4 Corney, M., ‘A Field Survey of the Extra-Mural Region of Silchester’, in Fulford, M., Silchester: Excavations on the Defences 1974-80, Britannia Monogr. 5 (1984), 239–97.

5 Bewley, R. and Fulford, M., ‘Aerial photography and the plan of Silchester’, Britannia xxvii (1996), 387–8 and plan.

6 Corney, op. cit. (note 4), figs 67-9, 72 and 74.

7 Fox, G.E. and Hope, W.H. St John, ‘Excavations on the site of the Roman city at Silchester, Hants’, Archaeologia lii(ii) (1890), 752.

8 Joyce, J.G., ‘Third account of excavations at Silchester’, Archaeologia xlvi(ii) (1881), 433–65.

9 Fox and Hope, op. cit. (note 7), 751-2.

10 ibid., fig. 1.

11 St John Hope and Stephenson, op. cit. (note 2), 317-32.

12 Fulford, op. cit. (note 4).

13 ibid., 27.

14 ibid., 40.

15 Cotton, op. cit. (note 3).

16 Fulford, op. cit. (note 4), 58-65.

17 ibid., and 234-6.

18 ibid., 235; Frere, S.S, ‘British urban defences in earthwork’, Britannia xv (1984), 69.

19 Fulford, op. cit. (note 4), 42.

20 Fox and Hope, op. cit. (note 7), 751.

21 Fulford, op. cit. (note 4), 68, 236.

22 ibid., 66.

23 ibid., 67.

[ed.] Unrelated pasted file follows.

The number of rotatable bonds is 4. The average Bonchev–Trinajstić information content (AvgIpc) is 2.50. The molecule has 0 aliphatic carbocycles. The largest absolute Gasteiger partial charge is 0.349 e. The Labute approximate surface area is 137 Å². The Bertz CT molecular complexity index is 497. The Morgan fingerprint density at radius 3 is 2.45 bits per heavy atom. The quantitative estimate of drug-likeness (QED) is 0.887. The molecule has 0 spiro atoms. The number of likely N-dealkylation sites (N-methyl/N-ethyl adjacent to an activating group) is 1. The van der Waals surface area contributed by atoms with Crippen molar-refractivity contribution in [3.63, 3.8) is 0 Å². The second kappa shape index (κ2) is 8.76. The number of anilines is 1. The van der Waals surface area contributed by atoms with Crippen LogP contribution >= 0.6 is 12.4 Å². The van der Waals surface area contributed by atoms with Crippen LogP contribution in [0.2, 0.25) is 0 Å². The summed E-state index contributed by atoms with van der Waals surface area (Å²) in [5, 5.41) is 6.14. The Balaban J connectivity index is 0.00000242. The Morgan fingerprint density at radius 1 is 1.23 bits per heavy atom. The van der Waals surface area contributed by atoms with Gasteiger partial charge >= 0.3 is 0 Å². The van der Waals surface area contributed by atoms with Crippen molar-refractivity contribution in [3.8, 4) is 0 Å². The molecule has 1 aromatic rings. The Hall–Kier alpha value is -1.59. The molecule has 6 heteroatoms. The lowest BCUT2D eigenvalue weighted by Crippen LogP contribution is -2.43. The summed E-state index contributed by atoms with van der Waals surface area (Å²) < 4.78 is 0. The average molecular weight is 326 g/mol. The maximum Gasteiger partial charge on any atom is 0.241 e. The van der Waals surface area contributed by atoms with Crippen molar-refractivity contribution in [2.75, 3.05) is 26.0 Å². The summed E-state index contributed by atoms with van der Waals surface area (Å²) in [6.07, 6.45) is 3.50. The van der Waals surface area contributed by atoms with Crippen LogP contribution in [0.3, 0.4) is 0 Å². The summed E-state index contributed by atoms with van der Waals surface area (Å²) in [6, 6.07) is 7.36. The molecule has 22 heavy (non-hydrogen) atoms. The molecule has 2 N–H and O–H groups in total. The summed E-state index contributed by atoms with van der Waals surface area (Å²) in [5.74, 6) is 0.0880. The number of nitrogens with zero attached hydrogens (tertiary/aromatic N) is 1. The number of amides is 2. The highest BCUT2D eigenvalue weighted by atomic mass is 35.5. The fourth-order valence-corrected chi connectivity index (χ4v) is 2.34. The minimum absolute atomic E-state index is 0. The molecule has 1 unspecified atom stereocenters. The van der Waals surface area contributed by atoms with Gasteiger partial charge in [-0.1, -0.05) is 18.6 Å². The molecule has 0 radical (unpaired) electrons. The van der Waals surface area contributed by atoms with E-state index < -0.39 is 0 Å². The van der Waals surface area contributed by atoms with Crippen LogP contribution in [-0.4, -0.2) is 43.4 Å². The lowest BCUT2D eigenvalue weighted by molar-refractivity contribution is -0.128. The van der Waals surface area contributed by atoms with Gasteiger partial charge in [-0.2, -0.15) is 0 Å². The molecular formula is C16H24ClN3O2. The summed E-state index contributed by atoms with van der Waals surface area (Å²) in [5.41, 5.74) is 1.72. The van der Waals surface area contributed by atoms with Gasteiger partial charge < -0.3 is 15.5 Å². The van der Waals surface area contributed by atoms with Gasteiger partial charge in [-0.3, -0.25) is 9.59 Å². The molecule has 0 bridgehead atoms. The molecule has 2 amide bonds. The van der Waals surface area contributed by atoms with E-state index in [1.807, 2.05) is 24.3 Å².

24 ibid., 50, 74.

25 G.C. Boon, Silchester: The Roman Town ofCalleva (1974), 89 ; Bewley and Fulford, op. cit. (note 5).

26 Boon, op. cit. (note 25), fig. 13.

27 ibid., 74, figs 13-14.

28 ibid., 74-5, fig. 34.

29 ibid., 48, fig. 15, F7.

30 We are grateful to Mrs L. Mumford of the conservation laboratory, Dept. of Archaeology and Numismatics, National Museum of Wales for undertaking the cleaning of what was a heavily encrusted coin.

31 Crummy, N., ‘A chronology of bone pins’, Britannia x (1979), 157–63.

32 Greep, S., ‘The objects of worked bone’, in Zienkiewicz, J.D., The Legionary Fortress Baths at Caerleon, Vol. II , The Finds (1986), 211 ; N. Crummy, The Roman Small Finds from Excavations in Colchester 1971-9, Colchester Arch. Rep. 2 (1983), 96 ; Chapman, H., ‘Bone’, in Jones, D.M. (ed.), Excavations at Billingsgate Buildings ‘Triangle’ Loner Thames Street, 1974, London and Middlesex Arch. Soc. Spec. Paper 4 (1980), 93, fig.54, no. 489.

33 W.H. Manning, Catalogue of the Romano-British Iron Tools, Fittings and Weapons in the British Museum (1985) ; Manning, W.H. and Painter, K.S., ‘A Roman iron window grille from Hinton St Mary, Dorset’, British Museum Quarterly xxxi (1967), 122–30.

34 Manning, op. cit. (note33, 1985), pl. 161, R52.

35 ibid., pl. 16, E9, or pl. 11, B51-3.

36 ibid., 127 and pl. 59, R15.

37 Boon, op. cit. (note 25), 103.

38 Manning, op. cit. (note 33, 1985), 128, R17.

39 W.H. Manning, Catalogue of Romano-British Ironwork in the Museum of Antiquities, Newcastle upon Tyne (1976), 34.

40 Calkin, J.B., ‘Kimmeridge shale objects from Colliton Park, Dorchester’, Proc. Dorset Natur. Hist. Arch. Soc. xciv (1973), 47 ; Lawson, A.J., ‘Shale and jet objects from Silchester’, Archaeologia cv (1975), 272.

41 C. Isings, Roman Glass from Dated Finds (1957), 105-6, form 88b.

42 Harden, D.B., ‘Glass jug’, in Castle, S.A., ‘Excavations in Pear Wood, Brockley Hill, Middlesex, 1948-1973’, Trans. London and Middlesex Arch. Soc. xxvi (1975), 267–77.